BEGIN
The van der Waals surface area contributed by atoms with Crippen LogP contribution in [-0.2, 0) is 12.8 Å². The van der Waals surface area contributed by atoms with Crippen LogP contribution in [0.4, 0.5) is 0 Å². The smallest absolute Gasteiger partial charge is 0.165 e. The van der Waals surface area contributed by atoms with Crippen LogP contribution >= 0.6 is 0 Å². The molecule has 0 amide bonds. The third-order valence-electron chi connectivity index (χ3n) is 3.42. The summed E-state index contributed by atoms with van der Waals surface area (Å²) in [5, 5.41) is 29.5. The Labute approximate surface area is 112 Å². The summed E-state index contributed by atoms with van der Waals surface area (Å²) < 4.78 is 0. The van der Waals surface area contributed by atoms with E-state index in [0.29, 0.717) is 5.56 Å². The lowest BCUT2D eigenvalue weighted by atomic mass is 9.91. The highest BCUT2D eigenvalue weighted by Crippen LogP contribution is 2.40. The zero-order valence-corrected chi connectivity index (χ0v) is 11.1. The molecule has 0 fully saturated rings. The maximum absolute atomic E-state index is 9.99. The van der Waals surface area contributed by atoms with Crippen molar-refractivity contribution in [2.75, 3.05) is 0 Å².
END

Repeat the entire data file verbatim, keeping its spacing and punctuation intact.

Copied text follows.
The van der Waals surface area contributed by atoms with Crippen LogP contribution in [-0.2, 0) is 12.8 Å². The van der Waals surface area contributed by atoms with Crippen LogP contribution in [0.4, 0.5) is 0 Å². The smallest absolute Gasteiger partial charge is 0.165 e. The van der Waals surface area contributed by atoms with Crippen LogP contribution >= 0.6 is 0 Å². The molecule has 0 amide bonds. The third-order valence-electron chi connectivity index (χ3n) is 3.42. The summed E-state index contributed by atoms with van der Waals surface area (Å²) in [5, 5.41) is 29.5. The Labute approximate surface area is 112 Å². The summed E-state index contributed by atoms with van der Waals surface area (Å²) < 4.78 is 0. The van der Waals surface area contributed by atoms with E-state index in [0.29, 0.717) is 5.56 Å². The lowest BCUT2D eigenvalue weighted by atomic mass is 9.91. The highest BCUT2D eigenvalue weighted by Crippen LogP contribution is 2.40. The zero-order valence-corrected chi connectivity index (χ0v) is 11.1. The molecule has 0 fully saturated rings. The maximum absolute atomic E-state index is 9.99. The van der Waals surface area contributed by atoms with Crippen molar-refractivity contribution in [2.75, 3.05) is 0 Å².